Thanks for your comments (see below my SIG).
I've heard people send with a straight key at this speed. And it sound
more like a straight key at that speed than it does a bug. However to
support your comments, I only found one dash that wasn't timed
correctly - it was shorter than the others. I didn't hear any
variation in the dots, but neither did I hear variation in the other
I have one of Phil Boyle's excellent and accurate reproductions of the
Marconi Lever key (Guillotine key) used on Titanic - and I can send as
fast on that as I can on a 365. The 365 is smoother than the Lever
key and both have heavy spark duty contacts.
I do not have a program with which to measure the length of the code
elements except with great difficulty. It is easy with Adobe Audion,
but I cannot find my copy of the program, so I used the free Audacity
and the only easy way to measure a dot or dash is to trim the waveform
down to the dot/dash and measure the length of the whole file. Too
time consuming for me. But I did report on the inconsistant dash that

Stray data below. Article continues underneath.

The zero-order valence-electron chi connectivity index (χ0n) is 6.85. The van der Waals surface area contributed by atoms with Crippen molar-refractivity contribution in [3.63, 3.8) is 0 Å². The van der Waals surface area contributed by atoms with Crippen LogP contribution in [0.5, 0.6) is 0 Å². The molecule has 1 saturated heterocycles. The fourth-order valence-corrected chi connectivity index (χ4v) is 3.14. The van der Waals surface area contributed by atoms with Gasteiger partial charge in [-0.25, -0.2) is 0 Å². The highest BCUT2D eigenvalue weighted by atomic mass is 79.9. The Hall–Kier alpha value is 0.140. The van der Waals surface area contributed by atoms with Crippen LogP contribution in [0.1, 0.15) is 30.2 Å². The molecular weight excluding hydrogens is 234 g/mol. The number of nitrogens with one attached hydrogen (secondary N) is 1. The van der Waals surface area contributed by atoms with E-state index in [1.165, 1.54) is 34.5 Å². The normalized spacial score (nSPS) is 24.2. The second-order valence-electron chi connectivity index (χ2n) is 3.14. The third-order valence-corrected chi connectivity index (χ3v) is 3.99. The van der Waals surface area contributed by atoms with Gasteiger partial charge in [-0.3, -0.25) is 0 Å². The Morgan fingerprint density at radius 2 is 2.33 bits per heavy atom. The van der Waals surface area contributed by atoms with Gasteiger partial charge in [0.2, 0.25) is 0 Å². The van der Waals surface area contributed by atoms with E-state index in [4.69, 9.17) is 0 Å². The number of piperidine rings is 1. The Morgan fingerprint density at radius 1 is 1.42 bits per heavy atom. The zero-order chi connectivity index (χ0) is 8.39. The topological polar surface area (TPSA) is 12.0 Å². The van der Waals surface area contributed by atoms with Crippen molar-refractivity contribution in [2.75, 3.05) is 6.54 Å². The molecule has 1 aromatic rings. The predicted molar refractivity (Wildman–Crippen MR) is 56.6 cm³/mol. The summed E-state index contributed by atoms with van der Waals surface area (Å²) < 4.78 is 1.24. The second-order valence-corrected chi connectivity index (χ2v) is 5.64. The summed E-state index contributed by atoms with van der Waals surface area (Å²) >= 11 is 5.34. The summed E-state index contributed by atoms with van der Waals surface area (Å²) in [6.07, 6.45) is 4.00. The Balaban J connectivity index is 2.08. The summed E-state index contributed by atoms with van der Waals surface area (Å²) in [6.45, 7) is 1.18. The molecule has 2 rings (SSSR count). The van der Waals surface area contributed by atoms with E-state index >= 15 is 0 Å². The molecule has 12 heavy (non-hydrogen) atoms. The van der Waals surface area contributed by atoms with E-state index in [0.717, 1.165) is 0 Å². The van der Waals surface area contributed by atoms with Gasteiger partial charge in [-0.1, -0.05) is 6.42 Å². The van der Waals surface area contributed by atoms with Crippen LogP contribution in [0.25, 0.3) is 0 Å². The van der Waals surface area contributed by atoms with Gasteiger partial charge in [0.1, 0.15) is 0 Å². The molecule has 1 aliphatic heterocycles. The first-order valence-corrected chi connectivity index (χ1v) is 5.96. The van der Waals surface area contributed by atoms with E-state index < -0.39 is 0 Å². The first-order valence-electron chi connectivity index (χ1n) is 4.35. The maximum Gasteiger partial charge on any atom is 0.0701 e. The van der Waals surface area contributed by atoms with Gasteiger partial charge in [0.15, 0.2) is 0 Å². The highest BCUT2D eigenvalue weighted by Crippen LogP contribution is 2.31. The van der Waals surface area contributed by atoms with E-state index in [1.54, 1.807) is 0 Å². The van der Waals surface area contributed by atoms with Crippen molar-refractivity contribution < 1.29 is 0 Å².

I did measure this way.
On Dec 23, 2007 8:45 PM, Peter Hewitson <peterhewitson@...> wrote:
> Just one thing David, on British ships, the use of vibro keys or bug keys of
> any kind was frowned upon and the key itself was usually bolted to the
> operating desk. When I was a junior sparks in 1965 on the "Empress of
> Canada" GHLA, I wasn't even allowed to alter the setting. I had to put up
> with spring tension being much too tight and I ended up with muscle tension
> or "glass arm". It was only later on, around 1970-ish that electronic keys
> and bug keys became popular on British ships.
> It's highly unlikely that Jack Phillips or Harold Bride would be using a bug
> key on the maiden voyage of the Titanic and all the photos of the original
> Titanic morse key is of a large brass hand key.
> The recording is so obviously one of a bug key because the dots just "slide"
> and it's very difficult, but not impossible to send like that with an